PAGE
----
Brown Leaves On Houseplants: Caring For Houseplants With Brown Leaves

Potted Houseplant With Brown-Yellow Leaves
(Image credit: Yelena Khayrullina)

Houseplants are a fabulous thing to have around. They brighten the room, purify the air, and can even provide a little bit of company. That’s why it can be so distressing to find that your houseplant leaves are turning brown. Keep reading to learn more about why houseplants turn brown and what to do if you have houseplants with brown leaves.

Reasons for Brown Leaves on Houseplants

Houseplants are special because they’re kept in an unnatural environment. They depend upon you for everything nature would normally give them and they let you know when you slip up. Brown leaves on indoor plants almost always means that the plants are getting too much or too little of something important. Light – One very common problem with indoor plants is a lack of light. If your plant isn’t getting enough light, its leaves will start to turn brown. If the brown leaves are on the side of the plant facing away from the light source, you can be pretty sure this is the problem. Water – Too little water is another frequent reason for brown leaves on indoor plants. In this case, the browning and curling usually starts at the base of the plant and moves up. Humidity – Lack of humidity is another common problem, and one people don’t usually think of. Tropical plants, especially, need more humidity than a home is likely to give them. This usually causes the leaves to brown just at the tips. Try misting your plant with water or setting the pot in a dish of small stones and water. Heat – Too much heat can also be a problem and tends to lead to leaves that brown, curl, and fall off. This problem tends to come with too little water or too much sun, so try making those changes first. You can also move the plant to a spot where it receives better air circulation.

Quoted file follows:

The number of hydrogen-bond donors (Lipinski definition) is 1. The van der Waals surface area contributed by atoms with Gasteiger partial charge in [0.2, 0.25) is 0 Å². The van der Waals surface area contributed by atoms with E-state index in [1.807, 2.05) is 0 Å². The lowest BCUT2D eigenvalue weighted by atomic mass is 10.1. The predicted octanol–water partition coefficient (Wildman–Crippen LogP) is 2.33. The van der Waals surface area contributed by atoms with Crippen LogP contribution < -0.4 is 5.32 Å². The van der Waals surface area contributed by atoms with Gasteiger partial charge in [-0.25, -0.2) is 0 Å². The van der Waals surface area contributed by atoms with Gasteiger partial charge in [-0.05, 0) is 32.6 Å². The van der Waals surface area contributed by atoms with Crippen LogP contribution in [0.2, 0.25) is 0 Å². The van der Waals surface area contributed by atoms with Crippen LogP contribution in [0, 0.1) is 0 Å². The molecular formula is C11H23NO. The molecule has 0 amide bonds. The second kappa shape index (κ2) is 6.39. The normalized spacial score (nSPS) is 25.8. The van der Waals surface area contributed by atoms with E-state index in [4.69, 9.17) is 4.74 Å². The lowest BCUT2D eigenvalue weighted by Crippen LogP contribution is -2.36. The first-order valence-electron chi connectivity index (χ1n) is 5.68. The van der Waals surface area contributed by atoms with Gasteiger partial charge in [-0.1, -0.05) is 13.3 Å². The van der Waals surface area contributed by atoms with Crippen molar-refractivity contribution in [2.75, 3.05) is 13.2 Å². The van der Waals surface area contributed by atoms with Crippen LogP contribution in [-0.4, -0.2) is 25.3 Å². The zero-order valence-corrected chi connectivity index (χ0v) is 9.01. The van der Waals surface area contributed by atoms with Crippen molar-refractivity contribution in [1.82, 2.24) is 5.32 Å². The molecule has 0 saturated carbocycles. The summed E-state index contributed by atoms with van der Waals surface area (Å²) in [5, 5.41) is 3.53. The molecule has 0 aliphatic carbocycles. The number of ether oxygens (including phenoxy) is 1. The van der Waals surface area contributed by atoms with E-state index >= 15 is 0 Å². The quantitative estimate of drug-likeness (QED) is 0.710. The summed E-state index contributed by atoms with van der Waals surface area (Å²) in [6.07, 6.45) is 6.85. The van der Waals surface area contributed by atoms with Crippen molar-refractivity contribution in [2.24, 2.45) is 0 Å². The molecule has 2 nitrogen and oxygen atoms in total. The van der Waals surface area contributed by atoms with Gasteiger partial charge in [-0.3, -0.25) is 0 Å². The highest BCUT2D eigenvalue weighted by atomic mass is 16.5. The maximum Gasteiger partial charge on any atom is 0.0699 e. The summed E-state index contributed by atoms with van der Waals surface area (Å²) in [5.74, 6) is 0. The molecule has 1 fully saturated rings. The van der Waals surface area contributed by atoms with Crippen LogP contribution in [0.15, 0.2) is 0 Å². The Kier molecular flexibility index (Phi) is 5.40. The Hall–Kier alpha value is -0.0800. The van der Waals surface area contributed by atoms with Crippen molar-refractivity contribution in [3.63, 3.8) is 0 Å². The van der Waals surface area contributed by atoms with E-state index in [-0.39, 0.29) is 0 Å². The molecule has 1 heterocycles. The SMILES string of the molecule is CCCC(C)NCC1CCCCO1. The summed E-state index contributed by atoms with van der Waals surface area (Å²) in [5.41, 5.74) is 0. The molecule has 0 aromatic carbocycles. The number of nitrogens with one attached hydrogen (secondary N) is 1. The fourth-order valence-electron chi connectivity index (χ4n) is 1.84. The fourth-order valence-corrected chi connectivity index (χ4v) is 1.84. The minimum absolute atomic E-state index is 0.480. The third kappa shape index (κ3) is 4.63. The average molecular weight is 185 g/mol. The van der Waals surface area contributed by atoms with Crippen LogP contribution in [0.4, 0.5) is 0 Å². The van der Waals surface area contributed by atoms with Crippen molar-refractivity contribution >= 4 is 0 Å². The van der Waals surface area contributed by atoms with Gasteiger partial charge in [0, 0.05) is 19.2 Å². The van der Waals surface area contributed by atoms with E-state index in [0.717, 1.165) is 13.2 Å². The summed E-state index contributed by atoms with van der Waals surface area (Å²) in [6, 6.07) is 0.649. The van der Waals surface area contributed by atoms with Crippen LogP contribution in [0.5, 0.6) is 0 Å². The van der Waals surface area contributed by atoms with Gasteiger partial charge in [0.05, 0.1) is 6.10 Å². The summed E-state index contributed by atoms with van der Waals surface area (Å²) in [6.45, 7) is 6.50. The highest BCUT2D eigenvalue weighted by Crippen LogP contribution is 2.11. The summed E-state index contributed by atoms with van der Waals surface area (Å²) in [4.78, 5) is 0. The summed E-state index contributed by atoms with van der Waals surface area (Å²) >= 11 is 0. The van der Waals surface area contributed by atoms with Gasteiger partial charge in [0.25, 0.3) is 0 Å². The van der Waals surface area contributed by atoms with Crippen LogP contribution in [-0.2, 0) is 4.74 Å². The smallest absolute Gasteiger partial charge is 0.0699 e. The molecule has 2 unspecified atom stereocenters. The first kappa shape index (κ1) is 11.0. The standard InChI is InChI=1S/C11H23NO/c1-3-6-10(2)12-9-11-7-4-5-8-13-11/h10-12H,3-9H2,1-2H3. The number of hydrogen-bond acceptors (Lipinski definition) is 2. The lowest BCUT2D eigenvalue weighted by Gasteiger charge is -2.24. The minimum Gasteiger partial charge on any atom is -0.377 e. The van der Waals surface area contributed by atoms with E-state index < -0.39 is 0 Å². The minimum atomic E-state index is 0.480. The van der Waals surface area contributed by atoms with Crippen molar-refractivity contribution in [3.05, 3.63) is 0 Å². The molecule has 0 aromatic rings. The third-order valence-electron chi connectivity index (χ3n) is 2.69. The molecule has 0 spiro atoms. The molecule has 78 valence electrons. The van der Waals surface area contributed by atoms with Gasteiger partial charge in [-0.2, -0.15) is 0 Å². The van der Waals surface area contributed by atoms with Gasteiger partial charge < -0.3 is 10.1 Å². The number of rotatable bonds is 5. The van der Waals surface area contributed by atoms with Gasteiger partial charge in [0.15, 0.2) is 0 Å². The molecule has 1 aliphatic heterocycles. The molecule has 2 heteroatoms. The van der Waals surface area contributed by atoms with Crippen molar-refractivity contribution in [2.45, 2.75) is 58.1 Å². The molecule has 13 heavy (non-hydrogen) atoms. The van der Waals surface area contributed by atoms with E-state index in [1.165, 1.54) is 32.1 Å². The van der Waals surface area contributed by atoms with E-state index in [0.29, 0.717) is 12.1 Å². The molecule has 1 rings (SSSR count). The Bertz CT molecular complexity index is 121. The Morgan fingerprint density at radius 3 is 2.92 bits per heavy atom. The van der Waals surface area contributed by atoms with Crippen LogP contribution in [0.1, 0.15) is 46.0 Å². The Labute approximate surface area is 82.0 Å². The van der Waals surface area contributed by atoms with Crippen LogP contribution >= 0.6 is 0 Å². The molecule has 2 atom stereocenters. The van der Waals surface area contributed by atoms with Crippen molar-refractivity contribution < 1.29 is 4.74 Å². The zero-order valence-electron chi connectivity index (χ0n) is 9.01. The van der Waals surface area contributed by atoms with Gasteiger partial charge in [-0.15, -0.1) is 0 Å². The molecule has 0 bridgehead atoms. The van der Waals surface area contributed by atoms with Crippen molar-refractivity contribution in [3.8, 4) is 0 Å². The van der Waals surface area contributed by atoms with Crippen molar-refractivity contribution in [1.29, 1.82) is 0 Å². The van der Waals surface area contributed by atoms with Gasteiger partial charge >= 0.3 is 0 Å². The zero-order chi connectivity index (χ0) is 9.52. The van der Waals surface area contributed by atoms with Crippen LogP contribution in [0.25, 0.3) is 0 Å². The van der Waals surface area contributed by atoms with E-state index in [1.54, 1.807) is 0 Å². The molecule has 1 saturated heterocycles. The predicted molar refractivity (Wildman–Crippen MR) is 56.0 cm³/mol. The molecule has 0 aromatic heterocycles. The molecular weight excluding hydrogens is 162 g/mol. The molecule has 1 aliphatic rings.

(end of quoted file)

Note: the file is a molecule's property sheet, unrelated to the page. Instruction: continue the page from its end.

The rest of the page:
Caring for Houseplants with Brown Leaves

So what do you do when leaves on houseplant turn brown? Simple. In most cases, pinpointing the cause and remedying it will correct the issue. In the meantime, you can cut away the brown foliage and discard it. Once the causal agent has been fixed, new healthier foliage should begin to take its place.

Liz Baessler
Senior Editor

The only child of a horticulturist and an English teacher, Liz Baessler was destined to become a gardening editor. She has been with Gardening Know how since 2015, and a Senior Editor since 2020. She holds a BA in English from Brandeis University and an MA in English from the University of Geneva, Switzerland. After years of gardening in containers and community garden plots, she finally has a backyard of her own, which she is systematically filling with vegetables and flowers.